During Dr. Doom’s first appearance, in Fantastic Four #5, he sends the male members of the team back in time, where Thing dons pirate garb and a black beard to disguise his rocky appearance, inspiring the legend of Blackbeard the Pirate.
The Fantastic Four are the first family of Marvel Comics. Created in 1961 by Stan Lee and Jack Kirby (apocryphally, the result of an edict by Marvel publisher Martin Goodman to try out a superhero team, a la rival DC Comic’s super-successful Justice League) and heavily inspired by the monster comics Marvel was publishing at the time, their tremendous popularity and success is responsible for launching Marvel’s Silver Age superhero renaissance. They singlehandedly transformed a middling publisher of romance and sci-fi comics into one of the “Big Two” publishers of superhero adventure stories, leading to the creation of some of pop culture’s most enduring and beloved characters. Without the Fantastic Four, there would arguably be no Spider-Man, no Hulk, no X-Men or Avengers. Fantastic Four #1 is, simply, the Big Bang of Marvel Comics.
The Fantastic Four succeeded initially because of two relatively unique things. One, they didn’t function as traditional superheroes, not wearing any kind of costume or uniform until the third issue of their series, and never wearing masks, their identities remaining known to the public (In contrast, DC’s Superman at the time had countless stories built around the idea of Lois Lane trying to discover his secret identity.). Two, the Fantastic Four were a family. This meant they bickered and squabbled and fought with one another almost as much as they fought tremendous monsters and larger-than-life villains. In other words, they were realistic, less idealized and more like the kids reading their stories in a way no other superheroes at the time were.
This grounded, salt-of-the-earth approach to superheroes became a staple of the stories launched in their wake: Spider-Man’s “ol’ Parker luck”, the Hulk being hounded by the army, the X-Men being feared and hated by the world they’ve sworn to protect, can all be traced back to the FF and the fact that Lee & Kirby depicted them as people first and heroes second. This became the defining characteristic of Marvel Comics, the thing that separated them from the morally-infalliable, godlike heroes of DC: while DC’s characters were meant to be looked up to by readers, Marvel’s characters were the readers, albeit with fantastic powers.
Though the series would eventually be eclipsed in popularity and sales, first by the X-Men and then by the Avengers, for the first two decades of its existence, Fantastic Four was Marvel’s flagship title, the self-proclaimed World’s Greatest Comics Magazine, the series the writers and editors all vied for, the series reserved for the top guy in the Marvel bullpen. Lee and Kirby’s initial 102 issue (plus annuals) run on the series, a veritable gold mine of big ideas and exciting characters, laid the groundwork not only for the future of the Fantastic Four, but much of the Marvel Universe, debuting, amongst other things, the alien Kree and Skrull races, the African Black Panther, the Watcher, the Inhumans, Galactus and the Silver Surfer, and arguably Marvel’s single greatest villain, Dr. Doom.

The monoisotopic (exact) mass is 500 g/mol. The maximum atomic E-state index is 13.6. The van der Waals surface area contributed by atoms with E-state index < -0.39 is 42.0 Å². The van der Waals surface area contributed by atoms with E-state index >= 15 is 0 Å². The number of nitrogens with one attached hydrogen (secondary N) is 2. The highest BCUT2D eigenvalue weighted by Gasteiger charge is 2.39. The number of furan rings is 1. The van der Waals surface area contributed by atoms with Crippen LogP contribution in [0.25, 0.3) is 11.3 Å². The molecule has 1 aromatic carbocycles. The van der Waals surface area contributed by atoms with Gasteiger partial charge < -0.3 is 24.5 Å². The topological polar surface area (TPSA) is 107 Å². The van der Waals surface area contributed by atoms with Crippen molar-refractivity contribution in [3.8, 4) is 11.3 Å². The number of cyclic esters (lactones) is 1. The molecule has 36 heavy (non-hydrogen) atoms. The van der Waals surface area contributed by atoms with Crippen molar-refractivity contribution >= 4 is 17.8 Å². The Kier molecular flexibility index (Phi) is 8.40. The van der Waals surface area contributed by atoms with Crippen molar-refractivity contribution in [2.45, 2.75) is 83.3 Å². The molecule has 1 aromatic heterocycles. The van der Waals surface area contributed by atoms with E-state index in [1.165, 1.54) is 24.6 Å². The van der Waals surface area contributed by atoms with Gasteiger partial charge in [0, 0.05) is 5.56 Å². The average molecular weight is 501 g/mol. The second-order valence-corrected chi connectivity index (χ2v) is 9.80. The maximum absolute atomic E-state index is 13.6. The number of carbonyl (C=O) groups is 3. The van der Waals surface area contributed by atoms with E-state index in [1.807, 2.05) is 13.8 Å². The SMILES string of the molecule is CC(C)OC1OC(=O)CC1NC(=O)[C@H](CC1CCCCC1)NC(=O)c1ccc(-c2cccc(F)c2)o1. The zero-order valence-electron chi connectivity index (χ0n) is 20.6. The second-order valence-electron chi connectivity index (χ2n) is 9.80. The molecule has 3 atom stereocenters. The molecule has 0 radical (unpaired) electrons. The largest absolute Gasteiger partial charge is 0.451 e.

But in recent years, the FF has become marginalized, overshadowed by more popular, “cooler” characters, a state which isn’t helped by the fact that the rights to the Fantastic Four remain in the control of Fox Studios, leaving them out of the crowd-pleasing films of the Marvel Cinematic Universe (and leading some conspiracy theorists to claim Marvel is intentionally downplaying the FF to undercut the latest film; notably, there is no FF comic on the stands at the time of the film’s release, though that is probably just a quirk of the schedule, as that’s more likely to hurt Marvel’s bottom line than Fox’s). But that’s a shame, because the Fantastic Four deserve better, not just because of their historical importance to the rest of the Marvel Universe, but because there is still potential for entertaining stories in the concept of a super-powered family, in the interactions between the brilliant-but-absent-minded Mr. Fantastic, the tough-but-kind Invisible Woman, the hotheaded-but-heroic Human Torch, and the monstrous-but-gentle Thing, and the massive, sprawling universe they helped create. The Fantastic Four are the first family of Marvel Comics, and they deserve to be treated as such.